This Politician Wants ‘Transgender’ to Be Defined as People Who Pee With One Hole

Pakistan passed a progressive law in 2018 that gives transgender communities constitutional rights. Now some senators and clerics want to change it.
Pallavi Pundir
Jakarta, ID
Pakistan, transgender rights, transphobia, violence, khawaja sira, discrimination, Fawzia Arshad
Pakistan's law that protects the constitutional rights of transgender communities is under attack. Transgender rights activists say it’s putting them in greater danger. Photo: Asif Hassan / AFP

Pakistan’s progressive transgender laws are currently under attack. As legislators and clerics oppose the country’s Transgender Persons (Protection of Rights) Act four years after it was passed, one senator wants to change how the measure defines transgender persons. Fawzia Arshad, a senator from Pakistan Tehreek-e-Insaaf (PTI) says transgender people should be defined as those who “keep one hole for urination.”

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Arshad’s bill reflects a trend of escalating dissent and misinformation campaigns against the country’s transgender laws, in an effort to bring it in line with their understanding of Islamic teachings on gender and sex. While Arshad’s awkwardly-worded proposal has bemused many, making some wonder if she knows the difference between a vagina and a urethra, there’s also a larger concern over the direction this movement is taking.

Last week, Pakistan’s Parliament saw an uproar after one senator, during a debate over the law, called transgender persons “disgusting.” 

“Fawzia Arshad’s proposal reflects how much these politicians don’t know about our communities. Who are they to talk about our rights?” Shahzadi Rai, a prominent transgender rights activist who is the case manager at Gender Interactive Alliance, told VICE World News. “They’re trying to snatch our constitutional empowerment, even after this law was created with everyone’s agreements.”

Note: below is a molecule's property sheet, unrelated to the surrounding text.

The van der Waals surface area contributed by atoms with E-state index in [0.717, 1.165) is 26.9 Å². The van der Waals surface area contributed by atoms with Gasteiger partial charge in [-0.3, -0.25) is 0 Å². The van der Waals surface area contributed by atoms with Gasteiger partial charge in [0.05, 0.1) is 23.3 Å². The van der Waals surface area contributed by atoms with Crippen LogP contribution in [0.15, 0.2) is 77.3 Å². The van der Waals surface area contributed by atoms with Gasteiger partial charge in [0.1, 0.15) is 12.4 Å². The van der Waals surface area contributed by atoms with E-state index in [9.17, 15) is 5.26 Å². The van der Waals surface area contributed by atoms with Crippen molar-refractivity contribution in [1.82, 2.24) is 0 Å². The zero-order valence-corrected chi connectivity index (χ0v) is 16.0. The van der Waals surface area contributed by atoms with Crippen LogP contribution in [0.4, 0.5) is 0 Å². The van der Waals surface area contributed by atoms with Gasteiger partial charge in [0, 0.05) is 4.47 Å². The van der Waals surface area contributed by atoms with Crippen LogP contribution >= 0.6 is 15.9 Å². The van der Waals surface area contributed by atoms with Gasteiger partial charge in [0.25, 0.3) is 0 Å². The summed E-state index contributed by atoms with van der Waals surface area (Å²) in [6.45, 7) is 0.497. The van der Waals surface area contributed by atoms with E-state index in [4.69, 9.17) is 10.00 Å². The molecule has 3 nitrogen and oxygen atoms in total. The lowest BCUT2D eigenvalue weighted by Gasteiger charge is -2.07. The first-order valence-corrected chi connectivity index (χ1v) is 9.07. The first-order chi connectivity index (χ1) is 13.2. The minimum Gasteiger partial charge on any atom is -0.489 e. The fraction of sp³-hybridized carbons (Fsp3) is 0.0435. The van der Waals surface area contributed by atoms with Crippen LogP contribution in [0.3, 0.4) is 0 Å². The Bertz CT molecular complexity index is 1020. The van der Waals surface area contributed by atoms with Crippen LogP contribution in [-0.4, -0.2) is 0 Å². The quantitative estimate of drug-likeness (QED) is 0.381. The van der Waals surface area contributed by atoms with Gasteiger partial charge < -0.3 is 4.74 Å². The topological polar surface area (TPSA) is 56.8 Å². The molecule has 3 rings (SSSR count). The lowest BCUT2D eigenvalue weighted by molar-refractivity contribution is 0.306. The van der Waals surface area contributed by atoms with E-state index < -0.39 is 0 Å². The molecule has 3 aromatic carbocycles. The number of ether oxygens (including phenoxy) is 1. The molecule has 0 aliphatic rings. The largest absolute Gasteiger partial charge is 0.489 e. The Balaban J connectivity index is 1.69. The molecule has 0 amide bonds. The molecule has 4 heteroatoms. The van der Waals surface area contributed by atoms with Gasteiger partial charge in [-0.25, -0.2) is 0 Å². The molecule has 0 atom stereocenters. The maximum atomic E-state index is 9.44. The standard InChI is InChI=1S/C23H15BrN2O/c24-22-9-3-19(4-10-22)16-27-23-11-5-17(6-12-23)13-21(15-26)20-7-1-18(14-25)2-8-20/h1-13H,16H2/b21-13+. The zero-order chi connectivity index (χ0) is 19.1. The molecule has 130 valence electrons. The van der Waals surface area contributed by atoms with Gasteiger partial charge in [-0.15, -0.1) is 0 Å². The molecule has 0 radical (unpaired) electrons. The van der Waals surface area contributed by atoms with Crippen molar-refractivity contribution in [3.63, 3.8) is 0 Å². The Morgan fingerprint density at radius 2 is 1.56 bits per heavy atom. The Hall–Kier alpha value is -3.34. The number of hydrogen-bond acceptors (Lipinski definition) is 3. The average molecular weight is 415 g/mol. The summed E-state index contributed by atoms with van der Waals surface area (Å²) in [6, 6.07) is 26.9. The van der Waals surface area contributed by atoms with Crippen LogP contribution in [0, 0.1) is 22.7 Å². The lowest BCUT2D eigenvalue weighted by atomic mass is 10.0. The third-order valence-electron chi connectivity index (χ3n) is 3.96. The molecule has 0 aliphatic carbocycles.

The International Commission of Jurists had called the 2018 law a “meaningful legislative change” in a country plagued by chronic violence against Pakistan’s transgender communities. The 2018 law defines transgender as anyone with a mixture of male and female genital features, or ambiguous genitalia, a person assigned male at birth but who has undergone castration, or anyone whose gender identity or expression differs from their assigned sex at birth. 

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Opponents of the law, including Arshad, fear that it could potentially give legal protection to homosexuality. Homosexuality is criminalised in Pakistan, which, according to Human Rights Watch, already leaves transgender persons subject to rampant police abuse, violence and prejudice. At least four transgender persons were killed in the country in just the last few days, according to the National Commission for Human Rights. 

Online hashtags such as #AmendTransAct and “take back the vulgar bill” are trending in Pakistan. Senator Mushtaq Ahmad Khan, a member of the conservative political party Jamat-e-Islami, who is leading the charge, told Voice of America that allowing citizens to choose self-perceived gender identity presents a “danger to the family and inheritance systems,” as it will “open the door for 220 million people to choose to be anything.”

Activists are also sounding the alarm over the ongoing political campaign that’s fuelling more transphobia and hate against transgender people. 

Rai said that they themselves saw a spike in hate comments and trolling on their social media, such as their photos being circulated without their permission. 

“Not just online – the hate has spilled out on the streets too,” they said. “Every day, we’re receiving thousands of complaints. Some are being stopped on the streets and asked whether they’re really transgender.”

The community is fighting back through press conferences and a protest march. “We will not let them take away our rights. We will fight back,” said Rai. 

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